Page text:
Next Stop? Overcoming the Fear of Technology
I think we can unanimously agree that sometimes technology can be a lot to take in. You keep feeling that there is something new to learn every day – which sounds exciting theoretically, but it can be quite exhausting. Yet, in this ever-evolving world, there is hardly a way around communication technology (particularly for marketers). So, how then can you overcome this technophobia? Here are some tips: –
- Understand it by shamelessly asking questions
Fear of technology is really just fear of the unknown. And with popular culture repeatedly showing doomsday because of technology, this fear has only deepened. In reality, technology (or communication technology in particular) is designed to be user-friendly. If you find yourself stuck somewhere concerning the usage, don’t hesitate to ask for help from the younger generation. It will come as no surprise that teenagers and young adults find it easier to embrace new technological developments as compared to their older counterparts.
- Use it and have fun with it (but in moderation)
The easiest way to learn something is to have fun with it. Fortunately for you, there is no dearth of “fun” when you use technology – it’s part of the reason why smartphones are so addictive. Whether it is social media or virtual reality, don’t hesitate to experiment and experience it. The more you use technology the more comfortable you get with it.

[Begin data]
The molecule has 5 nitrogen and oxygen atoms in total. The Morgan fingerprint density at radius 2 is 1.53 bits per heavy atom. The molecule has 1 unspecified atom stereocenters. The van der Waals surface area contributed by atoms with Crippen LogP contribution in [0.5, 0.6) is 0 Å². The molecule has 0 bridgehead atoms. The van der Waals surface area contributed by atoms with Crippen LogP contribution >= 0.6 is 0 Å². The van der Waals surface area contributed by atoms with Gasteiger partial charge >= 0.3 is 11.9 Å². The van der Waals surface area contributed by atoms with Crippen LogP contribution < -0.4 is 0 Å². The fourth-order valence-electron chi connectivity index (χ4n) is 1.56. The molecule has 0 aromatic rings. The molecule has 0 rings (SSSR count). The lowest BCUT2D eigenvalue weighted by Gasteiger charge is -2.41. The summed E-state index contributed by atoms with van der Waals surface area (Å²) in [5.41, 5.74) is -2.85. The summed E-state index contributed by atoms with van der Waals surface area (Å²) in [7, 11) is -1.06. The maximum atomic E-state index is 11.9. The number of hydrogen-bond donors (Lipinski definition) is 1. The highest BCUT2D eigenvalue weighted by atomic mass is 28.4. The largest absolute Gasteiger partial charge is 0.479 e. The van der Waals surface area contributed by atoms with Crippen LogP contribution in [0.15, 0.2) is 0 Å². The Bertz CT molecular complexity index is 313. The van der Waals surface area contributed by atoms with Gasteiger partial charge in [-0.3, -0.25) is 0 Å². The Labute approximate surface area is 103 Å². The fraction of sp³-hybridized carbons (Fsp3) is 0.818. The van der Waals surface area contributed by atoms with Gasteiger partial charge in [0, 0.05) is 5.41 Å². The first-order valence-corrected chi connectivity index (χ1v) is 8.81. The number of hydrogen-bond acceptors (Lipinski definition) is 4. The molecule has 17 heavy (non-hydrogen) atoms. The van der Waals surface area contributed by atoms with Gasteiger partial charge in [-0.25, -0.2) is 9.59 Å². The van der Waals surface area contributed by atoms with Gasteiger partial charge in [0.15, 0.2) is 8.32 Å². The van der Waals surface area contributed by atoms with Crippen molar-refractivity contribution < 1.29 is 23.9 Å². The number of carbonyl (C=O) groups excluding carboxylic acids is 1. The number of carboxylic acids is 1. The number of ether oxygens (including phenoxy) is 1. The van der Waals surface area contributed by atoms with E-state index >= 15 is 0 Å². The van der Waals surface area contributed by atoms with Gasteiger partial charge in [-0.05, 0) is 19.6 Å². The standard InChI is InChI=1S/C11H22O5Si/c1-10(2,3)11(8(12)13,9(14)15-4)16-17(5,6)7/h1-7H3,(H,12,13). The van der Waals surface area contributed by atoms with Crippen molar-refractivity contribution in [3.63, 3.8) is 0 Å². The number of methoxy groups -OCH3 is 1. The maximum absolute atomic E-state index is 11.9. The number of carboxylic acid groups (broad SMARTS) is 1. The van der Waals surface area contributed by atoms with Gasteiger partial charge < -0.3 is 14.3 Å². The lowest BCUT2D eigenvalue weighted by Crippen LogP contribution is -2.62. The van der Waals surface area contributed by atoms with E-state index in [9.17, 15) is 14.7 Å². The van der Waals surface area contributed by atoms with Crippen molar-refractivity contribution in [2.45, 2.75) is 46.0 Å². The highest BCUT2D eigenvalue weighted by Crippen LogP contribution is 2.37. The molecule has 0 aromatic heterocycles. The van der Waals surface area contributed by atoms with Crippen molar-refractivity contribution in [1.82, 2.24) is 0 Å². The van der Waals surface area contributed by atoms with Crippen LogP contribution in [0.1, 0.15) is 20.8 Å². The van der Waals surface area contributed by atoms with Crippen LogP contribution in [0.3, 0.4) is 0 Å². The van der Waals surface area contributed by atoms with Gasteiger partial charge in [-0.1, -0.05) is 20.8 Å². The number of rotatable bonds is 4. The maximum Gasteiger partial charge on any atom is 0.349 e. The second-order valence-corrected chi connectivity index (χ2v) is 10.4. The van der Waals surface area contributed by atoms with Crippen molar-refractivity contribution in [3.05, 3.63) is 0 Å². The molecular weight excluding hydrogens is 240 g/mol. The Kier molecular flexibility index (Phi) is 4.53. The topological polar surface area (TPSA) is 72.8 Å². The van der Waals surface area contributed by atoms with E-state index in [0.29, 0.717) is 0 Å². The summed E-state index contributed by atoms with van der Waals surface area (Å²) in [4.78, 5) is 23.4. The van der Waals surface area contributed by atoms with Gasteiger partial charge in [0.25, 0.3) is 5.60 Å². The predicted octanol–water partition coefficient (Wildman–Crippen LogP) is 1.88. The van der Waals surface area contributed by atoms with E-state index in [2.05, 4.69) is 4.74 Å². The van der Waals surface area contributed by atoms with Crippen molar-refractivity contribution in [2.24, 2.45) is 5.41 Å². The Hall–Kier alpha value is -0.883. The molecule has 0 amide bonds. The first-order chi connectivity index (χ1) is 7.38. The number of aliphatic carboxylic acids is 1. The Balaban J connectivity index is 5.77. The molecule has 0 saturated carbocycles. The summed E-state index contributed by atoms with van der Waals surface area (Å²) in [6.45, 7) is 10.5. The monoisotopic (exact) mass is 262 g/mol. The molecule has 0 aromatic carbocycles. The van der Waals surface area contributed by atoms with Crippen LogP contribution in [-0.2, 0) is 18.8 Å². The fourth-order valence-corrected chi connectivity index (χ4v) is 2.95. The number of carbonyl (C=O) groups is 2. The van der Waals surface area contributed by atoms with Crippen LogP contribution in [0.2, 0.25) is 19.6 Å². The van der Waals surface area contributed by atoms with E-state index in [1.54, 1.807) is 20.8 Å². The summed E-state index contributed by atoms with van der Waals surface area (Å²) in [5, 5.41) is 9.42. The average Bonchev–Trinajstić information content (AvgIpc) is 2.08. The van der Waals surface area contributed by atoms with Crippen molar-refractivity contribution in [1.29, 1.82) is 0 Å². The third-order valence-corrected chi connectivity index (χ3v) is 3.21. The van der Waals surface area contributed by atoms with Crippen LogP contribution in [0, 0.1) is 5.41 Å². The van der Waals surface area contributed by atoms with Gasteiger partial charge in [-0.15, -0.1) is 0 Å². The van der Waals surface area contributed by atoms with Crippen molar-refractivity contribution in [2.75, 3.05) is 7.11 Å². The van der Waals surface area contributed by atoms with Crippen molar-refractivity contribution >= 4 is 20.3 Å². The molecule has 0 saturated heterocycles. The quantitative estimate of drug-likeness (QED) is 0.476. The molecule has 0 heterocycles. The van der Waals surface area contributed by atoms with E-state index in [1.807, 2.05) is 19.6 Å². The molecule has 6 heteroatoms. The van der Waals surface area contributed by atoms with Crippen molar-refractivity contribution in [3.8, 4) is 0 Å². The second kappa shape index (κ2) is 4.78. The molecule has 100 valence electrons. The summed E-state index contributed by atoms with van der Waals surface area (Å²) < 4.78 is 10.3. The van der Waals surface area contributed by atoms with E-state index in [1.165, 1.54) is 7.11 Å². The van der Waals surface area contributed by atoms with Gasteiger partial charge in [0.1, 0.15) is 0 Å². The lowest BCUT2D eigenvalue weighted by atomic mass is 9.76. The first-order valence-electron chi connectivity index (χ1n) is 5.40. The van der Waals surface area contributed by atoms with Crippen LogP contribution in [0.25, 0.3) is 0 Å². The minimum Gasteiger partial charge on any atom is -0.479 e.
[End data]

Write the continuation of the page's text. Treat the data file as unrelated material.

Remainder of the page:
- Take that tech class – it really is an investment
To get you started, formal training is always the best way. When you learn about technology from the experts, you don’t merely understand usage but also its application in your life. For advertising and marketing professionals, for instance, taking a class on digital marketing is highly beneficial. If you wish to test the waters you can explore free courses online such as “fundamentals of digital marketing” by Google. Alternatively, if you want to know what the rave about social media is all about, you can enrol for the “Social Media Marketing in Practice Specialization” course available for free on Coursera. Undertaking professional courses will not only help learners advance in their profession but also enable them to become more technologically relevant and creative in their approach.
Signing off, technology opens up a whole new world of communication and so, instead of masking your fear by saying “we had it better in our days” I recommend being a little more open about technology (and everything actually) to be ahead of the curve and be relevant.
Stay curious. Stay secure.
See you next week.
The views and opinions published here belong to the author and do not necessarily reflect the views and opinions of the publisher.